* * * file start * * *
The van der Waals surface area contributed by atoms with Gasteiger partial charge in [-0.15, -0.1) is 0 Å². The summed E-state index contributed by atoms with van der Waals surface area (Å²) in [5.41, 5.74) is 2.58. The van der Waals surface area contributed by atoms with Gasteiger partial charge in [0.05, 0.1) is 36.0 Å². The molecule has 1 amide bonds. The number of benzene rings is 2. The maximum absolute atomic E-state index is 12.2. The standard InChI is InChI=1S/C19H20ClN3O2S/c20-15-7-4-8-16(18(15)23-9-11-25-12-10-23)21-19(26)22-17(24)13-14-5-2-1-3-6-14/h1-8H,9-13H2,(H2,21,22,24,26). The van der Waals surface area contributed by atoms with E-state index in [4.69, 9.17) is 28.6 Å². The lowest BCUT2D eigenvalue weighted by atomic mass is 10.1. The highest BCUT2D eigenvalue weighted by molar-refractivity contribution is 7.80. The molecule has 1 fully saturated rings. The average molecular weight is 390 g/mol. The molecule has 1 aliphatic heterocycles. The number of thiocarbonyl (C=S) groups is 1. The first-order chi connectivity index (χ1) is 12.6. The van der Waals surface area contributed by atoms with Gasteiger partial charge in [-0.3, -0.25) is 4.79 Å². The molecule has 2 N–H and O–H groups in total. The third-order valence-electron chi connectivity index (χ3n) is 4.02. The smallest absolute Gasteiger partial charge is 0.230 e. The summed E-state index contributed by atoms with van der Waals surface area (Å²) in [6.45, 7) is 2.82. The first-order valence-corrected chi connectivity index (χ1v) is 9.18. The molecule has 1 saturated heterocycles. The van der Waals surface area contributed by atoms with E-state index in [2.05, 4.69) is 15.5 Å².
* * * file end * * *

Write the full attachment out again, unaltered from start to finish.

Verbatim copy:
The van der Waals surface area contributed by atoms with Gasteiger partial charge in [-0.15, -0.1) is 0 Å². The summed E-state index contributed by atoms with van der Waals surface area (Å²) in [5.41, 5.74) is 2.58. The van der Waals surface area contributed by atoms with Gasteiger partial charge in [0.05, 0.1) is 36.0 Å². The molecule has 1 amide bonds. The number of benzene rings is 2. The maximum absolute atomic E-state index is 12.2. The standard InChI is InChI=1S/C19H20ClN3O2S/c20-15-7-4-8-16(18(15)23-9-11-25-12-10-23)21-19(26)22-17(24)13-14-5-2-1-3-6-14/h1-8H,9-13H2,(H2,21,22,24,26). The van der Waals surface area contributed by atoms with E-state index in [4.69, 9.17) is 28.6 Å². The lowest BCUT2D eigenvalue weighted by atomic mass is 10.1. The highest BCUT2D eigenvalue weighted by molar-refractivity contribution is 7.80. The molecule has 1 fully saturated rings. The average molecular weight is 390 g/mol. The molecule has 1 aliphatic heterocycles. The number of thiocarbonyl (C=S) groups is 1. The first-order chi connectivity index (χ1) is 12.6. The van der Waals surface area contributed by atoms with Gasteiger partial charge in [-0.3, -0.25) is 4.79 Å². The molecule has 2 N–H and O–H groups in total. The third-order valence-electron chi connectivity index (χ3n) is 4.02. The smallest absolute Gasteiger partial charge is 0.230 e. The summed E-state index contributed by atoms with van der Waals surface area (Å²) in [6.45, 7) is 2.82. The first-order valence-corrected chi connectivity index (χ1v) is 9.18. The molecule has 1 saturated heterocycles. The van der Waals surface area contributed by atoms with E-state index in [2.05, 4.69) is 15.5 Å².